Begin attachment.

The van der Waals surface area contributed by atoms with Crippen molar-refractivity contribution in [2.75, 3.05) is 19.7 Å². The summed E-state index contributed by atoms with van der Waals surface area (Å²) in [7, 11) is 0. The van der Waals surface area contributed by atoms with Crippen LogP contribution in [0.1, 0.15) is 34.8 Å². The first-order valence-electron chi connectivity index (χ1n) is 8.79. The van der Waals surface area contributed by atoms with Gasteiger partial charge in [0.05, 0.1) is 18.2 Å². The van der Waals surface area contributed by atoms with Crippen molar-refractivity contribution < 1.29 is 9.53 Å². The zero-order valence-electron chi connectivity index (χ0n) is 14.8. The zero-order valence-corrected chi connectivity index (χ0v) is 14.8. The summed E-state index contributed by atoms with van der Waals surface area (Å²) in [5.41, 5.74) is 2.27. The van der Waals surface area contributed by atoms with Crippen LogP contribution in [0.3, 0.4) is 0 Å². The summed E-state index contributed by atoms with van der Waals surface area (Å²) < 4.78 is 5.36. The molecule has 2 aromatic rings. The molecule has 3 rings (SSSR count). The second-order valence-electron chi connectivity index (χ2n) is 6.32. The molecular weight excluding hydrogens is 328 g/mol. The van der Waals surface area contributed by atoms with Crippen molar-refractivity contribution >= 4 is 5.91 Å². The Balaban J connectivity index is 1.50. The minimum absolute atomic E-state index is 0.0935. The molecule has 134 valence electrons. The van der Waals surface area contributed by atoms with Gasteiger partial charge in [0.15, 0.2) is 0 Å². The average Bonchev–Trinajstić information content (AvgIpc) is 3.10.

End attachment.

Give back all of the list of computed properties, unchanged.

The van der Waals surface area contributed by atoms with Crippen molar-refractivity contribution in [2.75, 3.05) is 19.7 Å². The summed E-state index contributed by atoms with van der Waals surface area (Å²) in [7, 11) is 0. The van der Waals surface area contributed by atoms with Crippen LogP contribution in [0.1, 0.15) is 34.8 Å². The first-order valence-electron chi connectivity index (χ1n) is 8.79. The van der Waals surface area contributed by atoms with Gasteiger partial charge in [0.05, 0.1) is 18.2 Å². The van der Waals surface area contributed by atoms with Crippen molar-refractivity contribution < 1.29 is 9.53 Å². The zero-order valence-electron chi connectivity index (χ0n) is 14.8. The zero-order valence-corrected chi connectivity index (χ0v) is 14.8. The summed E-state index contributed by atoms with van der Waals surface area (Å²) in [5.41, 5.74) is 2.27. The van der Waals surface area contributed by atoms with Crippen LogP contribution in [0.3, 0.4) is 0 Å². The summed E-state index contributed by atoms with van der Waals surface area (Å²) < 4.78 is 5.36. The molecule has 2 aromatic rings. The molecule has 3 rings (SSSR count). The second-order valence-electron chi connectivity index (χ2n) is 6.32. The molecular weight excluding hydrogens is 328 g/mol. The van der Waals surface area contributed by atoms with Crippen molar-refractivity contribution >= 4 is 5.91 Å². The Balaban J connectivity index is 1.50. The minimum absolute atomic E-state index is 0.0935. The molecule has 134 valence electrons. The van der Waals surface area contributed by atoms with Gasteiger partial charge in [0.15, 0.2) is 0 Å². The average Bonchev–Trinajstić information content (AvgIpc) is 3.10.